In this world, there leaders, and then there are followers. In the world of Hailsham, this sort of dichotomy decides social status. In Kazuo Ishiguro’s book, Never Let Me Go, the students of Hailsham consistently conform to the standards of whomever they consider to be a leader, and they avoid questioning too often, thus losing the opportunity to gain valuable information and knowledge about the world around them. Thus, by definition, the vast majority of Hailsham students are, by definition, followers. This especially true for Ruth and Kathy, but doesn’t quite ring true for Tommy, who traditionally filled the role of social outcast at Hailsham. However, when Ruth began dating Tommy, and the three were sent to the Cottages after their time at Hailsham, their stories became permanently intertwined. Continue reading
Gender imbalances are a constant in our society. Albeit, there are fewer differences between the two genders – female and male – today than there have been in almost all of human history. The novel The Handmaid’s Tale, written by Margaret Atwood, is a piece of speculative fiction that focuses on the story of Offred, who is a handmaid. Through the lens of Offred found in an excerpt on page 88, the differences between gender are heightened to a state in which the children of today would not recognize, which is shown by the internal questioning displayed, and the reader gains insight of Offred’s internal struggles between wanting to rebel and wanting to survive as long as possible within the societal structure she lives in, as seen through the back and forth internal banter. Continue reading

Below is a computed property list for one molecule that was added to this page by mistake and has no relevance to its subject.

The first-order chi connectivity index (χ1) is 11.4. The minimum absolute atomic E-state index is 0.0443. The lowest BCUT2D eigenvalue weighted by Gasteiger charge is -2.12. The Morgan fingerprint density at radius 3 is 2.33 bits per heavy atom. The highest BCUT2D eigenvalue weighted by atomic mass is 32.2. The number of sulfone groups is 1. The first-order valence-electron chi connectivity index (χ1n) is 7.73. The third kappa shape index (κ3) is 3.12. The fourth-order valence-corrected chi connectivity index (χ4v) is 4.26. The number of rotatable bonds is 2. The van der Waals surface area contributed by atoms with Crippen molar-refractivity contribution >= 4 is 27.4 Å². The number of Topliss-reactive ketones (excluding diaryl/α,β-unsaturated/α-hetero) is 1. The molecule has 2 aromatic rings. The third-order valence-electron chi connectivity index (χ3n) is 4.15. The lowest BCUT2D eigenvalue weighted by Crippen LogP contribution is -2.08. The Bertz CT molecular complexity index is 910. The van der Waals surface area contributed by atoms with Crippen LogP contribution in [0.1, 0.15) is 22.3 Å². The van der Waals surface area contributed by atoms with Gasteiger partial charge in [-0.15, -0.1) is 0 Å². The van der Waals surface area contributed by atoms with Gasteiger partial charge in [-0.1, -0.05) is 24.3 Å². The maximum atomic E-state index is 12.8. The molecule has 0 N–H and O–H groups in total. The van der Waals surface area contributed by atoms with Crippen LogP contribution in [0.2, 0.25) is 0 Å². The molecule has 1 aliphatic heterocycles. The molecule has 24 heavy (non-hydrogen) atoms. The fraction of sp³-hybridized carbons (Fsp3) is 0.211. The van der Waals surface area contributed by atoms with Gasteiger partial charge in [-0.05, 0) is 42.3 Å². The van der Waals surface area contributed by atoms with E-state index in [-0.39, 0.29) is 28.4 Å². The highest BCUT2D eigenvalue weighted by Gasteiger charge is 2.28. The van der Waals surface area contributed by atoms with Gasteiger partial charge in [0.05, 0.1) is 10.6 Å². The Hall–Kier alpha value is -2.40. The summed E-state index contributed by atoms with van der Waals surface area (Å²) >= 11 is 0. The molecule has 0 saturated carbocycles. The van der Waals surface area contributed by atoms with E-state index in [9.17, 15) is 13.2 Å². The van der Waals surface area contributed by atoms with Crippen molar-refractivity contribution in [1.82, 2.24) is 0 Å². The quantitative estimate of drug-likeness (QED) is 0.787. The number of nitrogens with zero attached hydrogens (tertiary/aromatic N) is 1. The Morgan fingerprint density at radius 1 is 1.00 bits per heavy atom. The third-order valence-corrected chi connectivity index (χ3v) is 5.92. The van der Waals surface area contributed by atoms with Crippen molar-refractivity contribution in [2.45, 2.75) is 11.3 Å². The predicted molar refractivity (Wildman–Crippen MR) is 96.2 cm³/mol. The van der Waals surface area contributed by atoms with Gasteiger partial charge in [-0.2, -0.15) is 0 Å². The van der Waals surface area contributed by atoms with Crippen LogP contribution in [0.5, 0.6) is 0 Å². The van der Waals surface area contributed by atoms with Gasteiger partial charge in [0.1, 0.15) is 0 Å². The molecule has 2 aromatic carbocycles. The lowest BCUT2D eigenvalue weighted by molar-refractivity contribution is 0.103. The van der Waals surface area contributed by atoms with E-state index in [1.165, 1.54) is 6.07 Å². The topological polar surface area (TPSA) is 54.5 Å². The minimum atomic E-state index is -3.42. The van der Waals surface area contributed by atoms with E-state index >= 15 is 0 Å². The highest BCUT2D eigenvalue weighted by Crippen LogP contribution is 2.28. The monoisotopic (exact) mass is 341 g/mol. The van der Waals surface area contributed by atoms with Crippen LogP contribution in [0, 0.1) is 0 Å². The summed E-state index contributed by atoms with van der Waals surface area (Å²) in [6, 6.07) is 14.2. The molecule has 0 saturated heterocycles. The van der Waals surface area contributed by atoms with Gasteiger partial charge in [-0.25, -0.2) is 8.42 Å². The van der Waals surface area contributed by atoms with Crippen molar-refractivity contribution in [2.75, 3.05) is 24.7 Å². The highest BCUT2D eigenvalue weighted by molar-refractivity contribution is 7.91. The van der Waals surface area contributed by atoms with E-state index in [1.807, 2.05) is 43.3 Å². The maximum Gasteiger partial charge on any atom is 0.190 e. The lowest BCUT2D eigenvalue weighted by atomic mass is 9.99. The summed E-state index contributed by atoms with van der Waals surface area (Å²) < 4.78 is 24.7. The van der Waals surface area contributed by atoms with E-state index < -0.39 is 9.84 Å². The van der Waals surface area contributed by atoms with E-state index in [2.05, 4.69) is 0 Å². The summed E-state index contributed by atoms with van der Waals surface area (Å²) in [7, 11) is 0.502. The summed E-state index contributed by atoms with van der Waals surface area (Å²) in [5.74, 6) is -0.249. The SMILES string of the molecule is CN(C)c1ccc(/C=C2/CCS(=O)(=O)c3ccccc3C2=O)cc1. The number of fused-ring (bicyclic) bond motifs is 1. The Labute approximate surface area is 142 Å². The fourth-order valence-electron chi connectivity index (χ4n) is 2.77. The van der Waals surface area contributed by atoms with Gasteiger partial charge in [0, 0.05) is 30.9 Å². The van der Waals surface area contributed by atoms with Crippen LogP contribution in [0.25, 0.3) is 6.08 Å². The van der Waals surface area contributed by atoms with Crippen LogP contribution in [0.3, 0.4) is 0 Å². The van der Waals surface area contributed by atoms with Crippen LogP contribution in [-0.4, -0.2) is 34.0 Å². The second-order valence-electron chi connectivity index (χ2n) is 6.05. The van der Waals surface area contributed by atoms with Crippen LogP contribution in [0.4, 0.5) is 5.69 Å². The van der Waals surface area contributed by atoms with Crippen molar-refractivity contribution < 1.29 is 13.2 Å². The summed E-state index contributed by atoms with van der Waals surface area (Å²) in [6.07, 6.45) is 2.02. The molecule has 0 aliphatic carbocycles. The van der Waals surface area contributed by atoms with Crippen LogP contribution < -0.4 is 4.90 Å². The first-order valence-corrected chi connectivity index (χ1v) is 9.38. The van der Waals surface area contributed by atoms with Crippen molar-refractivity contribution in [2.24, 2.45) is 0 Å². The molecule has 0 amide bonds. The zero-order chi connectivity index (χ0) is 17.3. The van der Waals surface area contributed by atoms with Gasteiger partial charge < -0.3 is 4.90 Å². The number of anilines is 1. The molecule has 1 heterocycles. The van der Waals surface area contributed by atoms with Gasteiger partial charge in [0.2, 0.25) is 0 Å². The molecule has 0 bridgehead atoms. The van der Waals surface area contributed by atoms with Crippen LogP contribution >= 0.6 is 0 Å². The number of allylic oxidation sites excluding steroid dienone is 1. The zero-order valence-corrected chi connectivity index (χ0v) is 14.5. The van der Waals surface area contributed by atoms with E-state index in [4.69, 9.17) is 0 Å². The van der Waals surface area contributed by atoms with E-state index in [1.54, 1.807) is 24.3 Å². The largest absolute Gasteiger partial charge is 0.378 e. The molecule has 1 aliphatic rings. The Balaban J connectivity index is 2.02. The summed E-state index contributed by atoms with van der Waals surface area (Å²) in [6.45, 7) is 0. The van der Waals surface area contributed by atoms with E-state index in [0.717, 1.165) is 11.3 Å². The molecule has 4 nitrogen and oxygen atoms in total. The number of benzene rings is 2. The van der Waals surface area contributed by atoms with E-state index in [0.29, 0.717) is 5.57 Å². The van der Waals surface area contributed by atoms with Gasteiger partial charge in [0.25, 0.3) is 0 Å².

My group was assigned the Texas Women’s Histories archive. In that archive are a variety of different interviews from women at the Texas Medical Center who are or have been nurses, doctors, or scientists of some sort. For our particular project, my group chose to focus on two particular women, with the goal of highlighting the need for diversity in medicine. The interviewees we chose were Dr. Lu Ann Aday, a Ph. D. who focuses on sociology and public health, and Dr. Ritsu Komaki, a radiation oncologist working at MD Anderson who originates from Japan. With the interviews of these two extraordinary women, we hope to illuminate how their gender and different ethnic, cultural, and social backgrounds have contributed to their view of medicine and public health, and how this difference could be applied elsewhere. Continue reading
Franklin Delano Roosevelt once said, “the only thing we have to fear is fear itself.” In the case of warfare, this especially true. War is more than two sides; war is one nation against another, but it is also one army against itself. Psychological warfare can do as much damage as actual physical warfare, as can be seen in the novel World War Z by Max Brooks. When I place myself in the shoes of the heads of state at the Honolulu conference, I find myself siding with Roosevelt; had I been there, I would have voted in favor of continued fighting. I would have voted against living in fear.
I say this because in the fight against the living dead, humanity could have very well gone extinct, and thus humanity needs to continue to fight to maintain the human spirit as well as the human population. Fighting on allows this to happen, because once humans are able to exterminate the zombie population, Earth can once again be “safe”. As the account from Terry Knox proved, even space was not left untouched by the war on zombies. Success would lead to a sense of security and dominance, and can renew our sense of vitality. Without pursuing the offensive, we lose a key part of our identity and a key value. As the president of the United States asked in World War Z, “yes, our defensive strategies had saved the human race, but what about the human spirit?” (267). If human kind isolates itself and lives in continual fear of a zombie outbreak occurring, there can be no advancement. The human spirit will have died, and the zombies would have unconsciously triumphed. No, as Roosevelt said, we only have to fear fear itself. If we remove the source of the original fear (the zombies), then we remove fear entirely.